Mavenlink: 2021 trends and insights
Plenty of people have migrated to vacation homes or out-of-city locales to quarantine during the pandemic. This mini-migration has put a strain on infrastructure, including public school systems, that weren't built to handle this volume of demand. The silver lining is that intense demand can make innovation happen faster than usual. We may see large shifts in how people leverage resources moving forward and how those responsible for upholding those resources innovate to keep pace with new demand.
The current economic backdrop and pandemic is and will continue to drive innovation at a pace not yet seen before. I met a client in the warehouse logistics software business that attached GoPro cameras to forklifts to track their movements and activity on the warehouse floor for go-live since their team could not be there in person. Projects that used to have 25 people spread over 3 locations are now spread over 25 locations.
The standard work model is forever different. While some companies will return to an in-person model next year, many will maintain a hybrid approach. In either case, for the past seven months business leaders have been making up the rules as we go along. In the near future, they will have to make difficult decisions about return-to-work processes.
Millennials will make up about for the next decade. Already, this group has had an outsized influence on work culture. Silicon Valley offers the best glimpse of this phenomenon, with more open work environments where everyone's opinion matters and thoughts are debated out in the open. The switch to remote work has further highlighted this trend. Now, businesses must ask themselves how to balance this new cultural approach with boundaries that are necessary for functioning workforces. In 2021, we will see the beginning of decision-making trends related to finding this balance.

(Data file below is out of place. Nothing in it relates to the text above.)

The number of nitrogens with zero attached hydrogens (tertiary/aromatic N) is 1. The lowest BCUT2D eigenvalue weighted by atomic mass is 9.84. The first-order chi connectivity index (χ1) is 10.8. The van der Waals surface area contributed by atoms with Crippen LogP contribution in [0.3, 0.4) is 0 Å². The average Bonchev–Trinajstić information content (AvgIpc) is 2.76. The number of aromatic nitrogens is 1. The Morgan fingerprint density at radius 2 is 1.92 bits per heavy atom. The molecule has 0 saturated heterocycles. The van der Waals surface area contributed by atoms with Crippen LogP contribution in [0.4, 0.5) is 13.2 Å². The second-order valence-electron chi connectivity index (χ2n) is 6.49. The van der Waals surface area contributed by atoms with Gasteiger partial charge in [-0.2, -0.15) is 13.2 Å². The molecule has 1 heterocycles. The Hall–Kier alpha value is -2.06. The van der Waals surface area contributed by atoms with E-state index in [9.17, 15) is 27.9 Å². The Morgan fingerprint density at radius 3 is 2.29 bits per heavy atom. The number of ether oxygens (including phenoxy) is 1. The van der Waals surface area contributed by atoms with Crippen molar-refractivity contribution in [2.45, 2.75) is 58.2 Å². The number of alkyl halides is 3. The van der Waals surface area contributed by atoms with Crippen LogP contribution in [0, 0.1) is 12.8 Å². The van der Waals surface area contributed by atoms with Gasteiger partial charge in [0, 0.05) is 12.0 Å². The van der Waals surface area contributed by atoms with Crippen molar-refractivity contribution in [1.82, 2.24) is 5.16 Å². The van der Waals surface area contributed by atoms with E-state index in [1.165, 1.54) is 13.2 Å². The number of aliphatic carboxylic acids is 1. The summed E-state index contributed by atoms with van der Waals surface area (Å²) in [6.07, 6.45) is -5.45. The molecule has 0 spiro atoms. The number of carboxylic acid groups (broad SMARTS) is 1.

Currently, many agencies engage under large retainers for their contract agreements (AOR). However, there is an acknowledgement of a consistent shift toward project-based work. That trend is continuing and isn't showing signs of changing direction. As a corollary to that shift, we will continue to see multiple agencies combine under a larger umbrella to better share resources and talent with one another, creating more adaptable business models.
In the New York City area, the general sentiment is that the commercial real estate market won't recover to its pre-pandemic levels. Companies with presences there are all getting the signal already that offices will distribute to suburbia or stay in a remote or hybrid mode. This market precipice may very well extend to other big urban centers, causing major changes in the way organizations staff and run their businesses. The distributed workforce is clearly here to stay, and we’ve also seen a shift towards “nearshoring” and “rural shoring”, such as a development center in the former Rust Belt or Great Plains states that traditionally haven’t been a hotspot for technology workers.